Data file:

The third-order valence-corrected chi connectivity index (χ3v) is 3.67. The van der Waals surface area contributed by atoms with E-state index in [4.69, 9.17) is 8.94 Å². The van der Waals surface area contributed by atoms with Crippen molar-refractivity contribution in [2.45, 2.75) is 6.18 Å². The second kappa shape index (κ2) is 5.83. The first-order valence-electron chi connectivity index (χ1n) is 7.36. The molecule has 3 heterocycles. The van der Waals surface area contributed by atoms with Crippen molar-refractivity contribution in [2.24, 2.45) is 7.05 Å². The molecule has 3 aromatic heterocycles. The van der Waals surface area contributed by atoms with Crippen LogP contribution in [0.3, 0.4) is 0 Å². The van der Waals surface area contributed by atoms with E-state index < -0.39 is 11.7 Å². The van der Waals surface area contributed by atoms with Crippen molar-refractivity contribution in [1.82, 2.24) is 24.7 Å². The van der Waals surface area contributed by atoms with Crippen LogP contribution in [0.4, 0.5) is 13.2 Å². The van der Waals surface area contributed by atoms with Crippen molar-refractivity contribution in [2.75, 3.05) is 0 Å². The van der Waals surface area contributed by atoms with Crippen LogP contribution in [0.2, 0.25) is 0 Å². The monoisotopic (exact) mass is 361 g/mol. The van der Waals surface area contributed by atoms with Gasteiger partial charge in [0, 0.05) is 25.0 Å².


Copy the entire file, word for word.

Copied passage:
The third-order valence-corrected chi connectivity index (χ3v) is 3.67. The van der Waals surface area contributed by atoms with E-state index in [4.69, 9.17) is 8.94 Å². The van der Waals surface area contributed by atoms with Crippen molar-refractivity contribution in [2.45, 2.75) is 6.18 Å². The second kappa shape index (κ2) is 5.83. The first-order valence-electron chi connectivity index (χ1n) is 7.36. The molecule has 3 heterocycles. The van der Waals surface area contributed by atoms with Crippen molar-refractivity contribution in [2.24, 2.45) is 7.05 Å². The molecule has 3 aromatic heterocycles. The van der Waals surface area contributed by atoms with Crippen LogP contribution in [0.3, 0.4) is 0 Å². The van der Waals surface area contributed by atoms with E-state index < -0.39 is 11.7 Å². The van der Waals surface area contributed by atoms with Crippen molar-refractivity contribution in [1.82, 2.24) is 24.7 Å². The van der Waals surface area contributed by atoms with Crippen LogP contribution in [0.4, 0.5) is 13.2 Å². The van der Waals surface area contributed by atoms with Crippen molar-refractivity contribution in [2.75, 3.05) is 0 Å². The van der Waals surface area contributed by atoms with Crippen LogP contribution in [0.2, 0.25) is 0 Å². The monoisotopic (exact) mass is 361 g/mol. The van der Waals surface area contributed by atoms with Gasteiger partial charge in [0, 0.05) is 25.0 Å².